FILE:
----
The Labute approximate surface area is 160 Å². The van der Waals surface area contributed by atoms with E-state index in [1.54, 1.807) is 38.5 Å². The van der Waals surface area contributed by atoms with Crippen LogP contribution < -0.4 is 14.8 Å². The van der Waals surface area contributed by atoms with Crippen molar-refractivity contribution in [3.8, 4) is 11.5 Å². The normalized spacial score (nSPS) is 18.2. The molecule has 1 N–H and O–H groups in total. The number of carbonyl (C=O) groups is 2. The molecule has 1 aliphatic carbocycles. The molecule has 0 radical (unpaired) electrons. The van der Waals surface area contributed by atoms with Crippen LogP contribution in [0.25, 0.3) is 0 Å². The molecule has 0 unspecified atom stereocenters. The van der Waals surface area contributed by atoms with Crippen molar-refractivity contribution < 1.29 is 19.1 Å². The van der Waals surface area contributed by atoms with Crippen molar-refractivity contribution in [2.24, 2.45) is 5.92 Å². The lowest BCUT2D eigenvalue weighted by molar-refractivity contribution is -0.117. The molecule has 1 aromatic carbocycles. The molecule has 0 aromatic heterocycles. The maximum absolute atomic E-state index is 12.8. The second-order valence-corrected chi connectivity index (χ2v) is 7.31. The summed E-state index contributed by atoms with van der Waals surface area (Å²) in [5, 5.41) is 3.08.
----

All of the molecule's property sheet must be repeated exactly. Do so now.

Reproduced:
The Labute approximate surface area is 160 Å². The van der Waals surface area contributed by atoms with E-state index in [1.54, 1.807) is 38.5 Å². The van der Waals surface area contributed by atoms with Crippen LogP contribution < -0.4 is 14.8 Å². The van der Waals surface area contributed by atoms with Crippen molar-refractivity contribution in [3.8, 4) is 11.5 Å². The normalized spacial score (nSPS) is 18.2. The molecule has 1 N–H and O–H groups in total. The number of carbonyl (C=O) groups is 2. The molecule has 1 aliphatic carbocycles. The molecule has 0 radical (unpaired) electrons. The van der Waals surface area contributed by atoms with Crippen LogP contribution in [0.25, 0.3) is 0 Å². The molecule has 0 unspecified atom stereocenters. The van der Waals surface area contributed by atoms with Crippen molar-refractivity contribution < 1.29 is 19.1 Å². The van der Waals surface area contributed by atoms with Crippen molar-refractivity contribution in [2.24, 2.45) is 5.92 Å². The lowest BCUT2D eigenvalue weighted by molar-refractivity contribution is -0.117. The molecule has 1 aromatic carbocycles. The molecule has 0 aromatic heterocycles. The maximum absolute atomic E-state index is 12.8. The second-order valence-corrected chi connectivity index (χ2v) is 7.31. The summed E-state index contributed by atoms with van der Waals surface area (Å²) in [5, 5.41) is 3.08.